And though I felt ashamed about my feelings – I spoke honestly from my heart. Then, my daughter, who now was also sitting by my side and rubbing my back to console my weeping, spoke up.
“Mommy, Mommy… One day, you’re going to realize that your music didn’t come to make you famous; your music came to heal people. One day you’re gonna realize that and that’s gonna be enough for you.” I came to heal people and that IS enough for me…now. But I had to let go of wanting to be known or being a celebrity.
You have an aura about you like you’re fully present wherever you are. I’m wondering if you see yourself in that way, and how does one get to that place?
I think life gets you there; and doing the things that really bring you joy might get you closer to your real purpose. Honestly just a simple inquiry into “Who am I?” gets me there. When I get back to Self, there’s nobody I really want to be, but mySelf. I’m thankful to have gotten to the place where I can say, I love who I am, just being Rickie. And I can accept who I am with all the flaws and everything. I can accept my voice and triumph in the joy that the music brings to so many. It’s an exercise in self-acceptance.
Hmm, and how do you learn that? I think that’s what a life is for; to learn that there’s no distance between you and God. It doesn’t matter how long it takes to learn that but for me, that is and shall forever be the pearl of great price.
What’s something you’re really horrible at doing?
Social media. I want to learn it. I want to do better. Because I know if I could learn to drive, I could learn how to do that. It’s not hard. So many people do it so well, there must be some space for me to do it a little better.
I love your tune “I Release and Let it Go.” Is there a song that’s carried you through some tough places, one, in particular, that is your baby?
I got a lot of babies. Ha, ha.
One of my favorite songs is not as famous as others, but it’s called “Supreme Inspiration.” And the lyric is, “God of my Spirit, Supreme Inspiration – God of my Heart, I take refuge in your great love – Creator and Ultimate Wisdom, may all be blessed and may all be at home. “God up my Spirit, Supreme inspiration – God of the stars, I take refuge in your great love – Creator and Ultimate Wisdom, may all be blessed and may all find the way to love.”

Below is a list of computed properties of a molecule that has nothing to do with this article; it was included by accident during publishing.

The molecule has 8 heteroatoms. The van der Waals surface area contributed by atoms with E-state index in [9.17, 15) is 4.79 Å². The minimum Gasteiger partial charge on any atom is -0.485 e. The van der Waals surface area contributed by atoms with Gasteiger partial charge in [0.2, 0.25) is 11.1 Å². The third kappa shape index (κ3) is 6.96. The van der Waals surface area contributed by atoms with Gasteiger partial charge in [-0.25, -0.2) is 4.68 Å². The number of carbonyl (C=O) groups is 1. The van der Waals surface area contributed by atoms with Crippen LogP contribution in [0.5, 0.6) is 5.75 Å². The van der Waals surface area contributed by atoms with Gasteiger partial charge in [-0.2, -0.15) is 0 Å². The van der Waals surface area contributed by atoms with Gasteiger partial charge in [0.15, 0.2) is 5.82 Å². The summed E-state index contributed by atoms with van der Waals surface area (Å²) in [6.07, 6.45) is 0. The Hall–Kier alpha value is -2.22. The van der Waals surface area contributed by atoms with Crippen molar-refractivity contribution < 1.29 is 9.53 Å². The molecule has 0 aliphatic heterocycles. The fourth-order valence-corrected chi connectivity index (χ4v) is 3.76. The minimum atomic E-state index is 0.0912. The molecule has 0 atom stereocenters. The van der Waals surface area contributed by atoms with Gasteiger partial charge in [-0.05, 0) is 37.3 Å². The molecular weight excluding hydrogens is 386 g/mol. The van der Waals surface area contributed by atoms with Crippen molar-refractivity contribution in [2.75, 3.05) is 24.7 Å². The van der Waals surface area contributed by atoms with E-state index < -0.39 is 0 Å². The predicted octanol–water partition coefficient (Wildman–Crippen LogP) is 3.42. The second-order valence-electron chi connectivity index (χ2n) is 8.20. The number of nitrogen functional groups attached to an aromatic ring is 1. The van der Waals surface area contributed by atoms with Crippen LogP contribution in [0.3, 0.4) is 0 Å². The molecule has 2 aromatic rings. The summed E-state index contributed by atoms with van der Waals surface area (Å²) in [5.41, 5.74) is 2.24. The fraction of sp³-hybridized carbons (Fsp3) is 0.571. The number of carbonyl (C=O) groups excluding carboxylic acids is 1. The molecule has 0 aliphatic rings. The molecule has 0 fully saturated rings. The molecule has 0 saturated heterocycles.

The song came to me in the wee hours of the morning, inspired by Thich Nhat Hanh, before we did a Peace Walk together at MacArthur Park.
How do you feel about birthdays?
Oh, I love my birthdays. My birthday is a High Holy Day that I truly enjoy and I love saying that I just turned 71 years old. It’s such a golden time to be alive and still doing the things I love to do. Last year on my 70th I wrote down the things that I looked forward to doing in my seventh decade. On the top of that list was taking time to be with family, and creating or being a part of outdoor festivals. Just a few weeks ago I curated an amazing festival that took place in Allensworth Township Historic State Park. Colonel Allensworth founded the first African-American township in California back in 1908. It was an honor to do what I really love to do… create incredible environments where Music & Art can just do what they DO!
Instead of doing everything by myself like I used to, I want to invite people to be with me. I want to help create gatherings where we share, I want to do things that require teamwork. It’s a new way of collaborating — you’re learning more about yourself and you’re learning from others and they’re learning; you’re all getting there together.
Sometimes you go into the later years with the old pattern that’s reliable. You can have that as a foundation maybe. But I find that sometimes I’m looking at the present with the eyes of yesterday, and I don’t want to do that. I need to be really clear that I’m not recreating something that’s already happened, just because that’s what I know.
Good To Know:
As a message to Intentfuls, Rickie shares an excerpt from a tribute poem by Gwen Gorg written for her 70th birthday.